Read more ›
The Offending Art: Political Cartooning after the Charlie Hebdo Attacks

The Offending Art: Political Cartooning after the Charlie Hebdo Attacks

Satirists around the world come to terms with the danger of “punching up” at those in power. In this piece for the Nieman Foundation published as a Nieman Report, Jonathan Guyer, senior editor of the Cairo Review of Global Affairs, explores the problems facing political cartoonists today. For more information about the Nieman Foundation and Fellowships, please click here. Philadelphia Daily News […]

Read more ›
A video to re-inspire us in humanity

A video to re-inspire us in humanity

The following video by True Move came to us via Salha Zain, Pranay Gupte and others. It is a simple message about what simple kindness can do, even for cynical journalists. Watch it! Simple Kindness for restoring humanity.  

Read more ›
The Ethics of Impact

The Ethics of Impact

The following piece by Jonathan Leighton was published by the Huffington Post on March 17, 2015 as part of the Pioneers for Change initiative. This is a UK social enterprise committed to igniting an international movement of change makers and talented individuals to be catalysts for the positive change they wish to see in the world.  When we hear the word “ethics”, […]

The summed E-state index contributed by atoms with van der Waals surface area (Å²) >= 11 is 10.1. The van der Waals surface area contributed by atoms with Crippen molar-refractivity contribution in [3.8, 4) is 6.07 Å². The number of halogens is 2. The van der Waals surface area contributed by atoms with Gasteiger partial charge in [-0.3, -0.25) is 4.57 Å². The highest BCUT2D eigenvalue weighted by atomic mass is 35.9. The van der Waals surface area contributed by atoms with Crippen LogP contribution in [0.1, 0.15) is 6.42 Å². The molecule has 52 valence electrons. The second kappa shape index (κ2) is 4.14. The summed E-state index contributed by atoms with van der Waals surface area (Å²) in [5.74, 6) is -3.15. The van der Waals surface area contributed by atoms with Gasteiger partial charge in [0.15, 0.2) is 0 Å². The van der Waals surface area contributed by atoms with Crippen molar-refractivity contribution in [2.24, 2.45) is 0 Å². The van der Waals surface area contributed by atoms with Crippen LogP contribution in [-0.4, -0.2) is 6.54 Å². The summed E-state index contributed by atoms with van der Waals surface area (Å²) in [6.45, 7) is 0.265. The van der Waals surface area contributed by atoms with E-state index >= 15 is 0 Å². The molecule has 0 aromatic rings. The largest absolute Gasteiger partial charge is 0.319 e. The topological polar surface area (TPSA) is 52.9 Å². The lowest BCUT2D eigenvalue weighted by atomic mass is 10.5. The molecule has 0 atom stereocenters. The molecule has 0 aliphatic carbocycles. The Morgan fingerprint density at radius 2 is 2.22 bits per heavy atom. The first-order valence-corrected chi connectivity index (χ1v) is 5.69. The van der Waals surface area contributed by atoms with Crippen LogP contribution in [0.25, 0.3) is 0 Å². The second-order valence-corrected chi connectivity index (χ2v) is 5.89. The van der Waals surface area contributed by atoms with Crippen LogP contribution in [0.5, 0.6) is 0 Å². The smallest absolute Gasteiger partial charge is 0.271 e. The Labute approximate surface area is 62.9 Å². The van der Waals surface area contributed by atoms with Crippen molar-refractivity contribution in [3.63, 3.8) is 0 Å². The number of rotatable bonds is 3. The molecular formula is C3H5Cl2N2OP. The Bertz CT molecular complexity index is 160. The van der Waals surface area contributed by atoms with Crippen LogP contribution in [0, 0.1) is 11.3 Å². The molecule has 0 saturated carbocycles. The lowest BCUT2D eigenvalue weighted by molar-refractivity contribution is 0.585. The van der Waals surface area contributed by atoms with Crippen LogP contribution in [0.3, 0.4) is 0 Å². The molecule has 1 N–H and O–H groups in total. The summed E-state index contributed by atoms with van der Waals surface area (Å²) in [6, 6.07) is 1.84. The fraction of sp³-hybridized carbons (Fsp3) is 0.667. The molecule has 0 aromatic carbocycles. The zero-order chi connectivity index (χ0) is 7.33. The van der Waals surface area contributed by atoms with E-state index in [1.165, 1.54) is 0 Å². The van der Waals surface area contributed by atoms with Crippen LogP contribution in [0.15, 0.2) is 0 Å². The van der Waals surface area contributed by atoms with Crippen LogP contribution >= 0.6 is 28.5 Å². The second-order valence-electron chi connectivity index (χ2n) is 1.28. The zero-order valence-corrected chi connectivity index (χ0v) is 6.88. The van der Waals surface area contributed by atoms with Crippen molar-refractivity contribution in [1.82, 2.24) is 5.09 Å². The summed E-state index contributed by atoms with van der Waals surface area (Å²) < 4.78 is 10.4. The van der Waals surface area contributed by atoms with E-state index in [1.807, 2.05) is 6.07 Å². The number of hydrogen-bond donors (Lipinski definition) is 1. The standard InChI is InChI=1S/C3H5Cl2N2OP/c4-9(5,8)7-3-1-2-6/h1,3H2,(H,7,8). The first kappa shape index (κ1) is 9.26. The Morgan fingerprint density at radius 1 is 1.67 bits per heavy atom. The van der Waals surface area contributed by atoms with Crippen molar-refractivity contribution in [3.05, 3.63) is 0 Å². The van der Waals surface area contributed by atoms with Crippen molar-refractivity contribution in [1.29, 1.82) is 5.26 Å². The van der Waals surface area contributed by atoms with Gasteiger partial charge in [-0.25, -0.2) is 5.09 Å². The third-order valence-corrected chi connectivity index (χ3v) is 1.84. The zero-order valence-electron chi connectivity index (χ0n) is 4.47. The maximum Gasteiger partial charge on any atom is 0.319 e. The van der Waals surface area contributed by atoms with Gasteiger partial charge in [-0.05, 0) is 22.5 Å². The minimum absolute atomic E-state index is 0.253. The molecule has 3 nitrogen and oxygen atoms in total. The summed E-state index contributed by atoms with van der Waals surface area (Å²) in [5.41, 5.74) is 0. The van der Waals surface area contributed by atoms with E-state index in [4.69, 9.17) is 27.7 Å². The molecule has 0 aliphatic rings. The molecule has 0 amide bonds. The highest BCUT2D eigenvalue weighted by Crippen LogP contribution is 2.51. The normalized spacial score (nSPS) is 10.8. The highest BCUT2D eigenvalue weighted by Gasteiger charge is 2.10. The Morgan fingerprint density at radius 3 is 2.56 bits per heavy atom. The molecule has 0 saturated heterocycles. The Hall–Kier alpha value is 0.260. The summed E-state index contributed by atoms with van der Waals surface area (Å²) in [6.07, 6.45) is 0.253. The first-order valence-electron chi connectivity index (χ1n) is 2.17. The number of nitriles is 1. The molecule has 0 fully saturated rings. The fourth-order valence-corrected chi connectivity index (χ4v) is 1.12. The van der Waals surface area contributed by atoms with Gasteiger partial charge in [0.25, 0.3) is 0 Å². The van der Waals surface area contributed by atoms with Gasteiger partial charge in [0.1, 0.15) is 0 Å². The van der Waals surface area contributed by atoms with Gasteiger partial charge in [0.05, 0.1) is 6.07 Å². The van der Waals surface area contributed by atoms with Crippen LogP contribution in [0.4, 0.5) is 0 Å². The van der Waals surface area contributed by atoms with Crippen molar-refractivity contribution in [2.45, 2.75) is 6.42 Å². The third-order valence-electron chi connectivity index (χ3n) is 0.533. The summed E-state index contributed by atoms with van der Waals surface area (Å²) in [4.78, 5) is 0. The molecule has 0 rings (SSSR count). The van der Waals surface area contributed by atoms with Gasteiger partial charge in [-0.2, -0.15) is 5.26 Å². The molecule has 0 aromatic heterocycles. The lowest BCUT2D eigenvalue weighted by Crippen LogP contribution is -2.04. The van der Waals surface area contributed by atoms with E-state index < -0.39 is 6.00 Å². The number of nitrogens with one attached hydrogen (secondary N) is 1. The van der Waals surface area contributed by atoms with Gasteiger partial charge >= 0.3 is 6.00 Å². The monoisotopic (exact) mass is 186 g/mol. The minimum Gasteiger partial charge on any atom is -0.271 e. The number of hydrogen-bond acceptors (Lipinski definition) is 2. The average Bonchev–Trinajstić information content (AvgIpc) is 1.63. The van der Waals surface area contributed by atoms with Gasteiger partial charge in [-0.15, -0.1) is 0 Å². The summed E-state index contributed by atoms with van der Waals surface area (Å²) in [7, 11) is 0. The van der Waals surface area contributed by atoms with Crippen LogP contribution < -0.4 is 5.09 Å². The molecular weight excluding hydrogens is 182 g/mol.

Read more ›
Internews: The power of media and information

Internews: The power of media and information

While billions of dollars are spent annually by the United States and other western countries on military, but also humanitarian and development support, there is insufficient backing for media as one of the most effective if not indispensable means for promoting democracy, transparency and accountability, plus reaching out to crisis-affected populations, such as Ukraine and Syria. And yet, interest for […]

Read more ›
Ukraine’s Real Crisis: A Demographics and Health Time Bomb

Ukraine’s Real Crisis: A Demographics and Health Time Bomb

Efforts by new leaders and by Western sponsors to restore the unity of Ukraine must include improving the health of its population, West and East—a challenging, but necessary task. Judie Twigg and Wayne Merry, a regular contributor to The Essential Edge, comment on this little reported aspect of Ukraine in an article recently published by The National Interest. Western attention […]

Read more ›
Human rights abuses in Mali: the problems persist

Human rights abuses in Mali: the problems persist

With the United Nations’ human rights sessions coming to an end in Geneva, contributor Christopher Woodburn writes about Mali’s worsening situation. With countries such as Libya and Sri Lanka remaining profound issues of a concern, a recent side-event involving high-level international experts took place at the Palais des Nations in Geneva to draw attention to the deteriorating human rights situation […]

Read more ›